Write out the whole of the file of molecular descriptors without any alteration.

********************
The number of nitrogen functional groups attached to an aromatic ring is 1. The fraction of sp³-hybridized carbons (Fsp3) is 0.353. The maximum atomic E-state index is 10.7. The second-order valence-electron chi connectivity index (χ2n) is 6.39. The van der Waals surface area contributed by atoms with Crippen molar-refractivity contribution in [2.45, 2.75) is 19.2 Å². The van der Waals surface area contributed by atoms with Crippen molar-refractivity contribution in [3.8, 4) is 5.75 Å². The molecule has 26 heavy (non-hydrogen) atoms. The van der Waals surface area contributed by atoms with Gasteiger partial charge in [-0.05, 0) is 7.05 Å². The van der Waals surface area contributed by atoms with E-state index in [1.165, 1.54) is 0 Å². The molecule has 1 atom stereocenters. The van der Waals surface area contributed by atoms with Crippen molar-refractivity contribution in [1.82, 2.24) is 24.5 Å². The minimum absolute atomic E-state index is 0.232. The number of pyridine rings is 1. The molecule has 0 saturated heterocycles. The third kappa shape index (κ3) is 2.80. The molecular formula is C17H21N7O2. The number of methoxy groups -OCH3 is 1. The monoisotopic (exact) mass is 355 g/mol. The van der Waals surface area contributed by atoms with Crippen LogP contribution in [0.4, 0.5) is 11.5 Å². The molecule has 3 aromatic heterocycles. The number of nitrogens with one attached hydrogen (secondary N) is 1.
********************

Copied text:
The number of nitrogen functional groups attached to an aromatic ring is 1. The fraction of sp³-hybridized carbons (Fsp3) is 0.353. The maximum atomic E-state index is 10.7. The second-order valence-electron chi connectivity index (χ2n) is 6.39. The van der Waals surface area contributed by atoms with Crippen molar-refractivity contribution in [2.45, 2.75) is 19.2 Å². The van der Waals surface area contributed by atoms with Crippen molar-refractivity contribution in [3.8, 4) is 5.75 Å². The molecule has 26 heavy (non-hydrogen) atoms. The van der Waals surface area contributed by atoms with Gasteiger partial charge in [-0.05, 0) is 7.05 Å². The van der Waals surface area contributed by atoms with E-state index in [1.165, 1.54) is 0 Å². The molecule has 1 atom stereocenters. The van der Waals surface area contributed by atoms with Crippen molar-refractivity contribution in [1.82, 2.24) is 24.5 Å². The minimum absolute atomic E-state index is 0.232. The number of pyridine rings is 1. The molecule has 0 saturated heterocycles. The third kappa shape index (κ3) is 2.80. The molecular formula is C17H21N7O2. The number of methoxy groups -OCH3 is 1. The monoisotopic (exact) mass is 355 g/mol. The van der Waals surface area contributed by atoms with Crippen LogP contribution in [0.4, 0.5) is 11.5 Å². The molecule has 3 aromatic heterocycles. The number of nitrogens with one attached hydrogen (secondary N) is 1.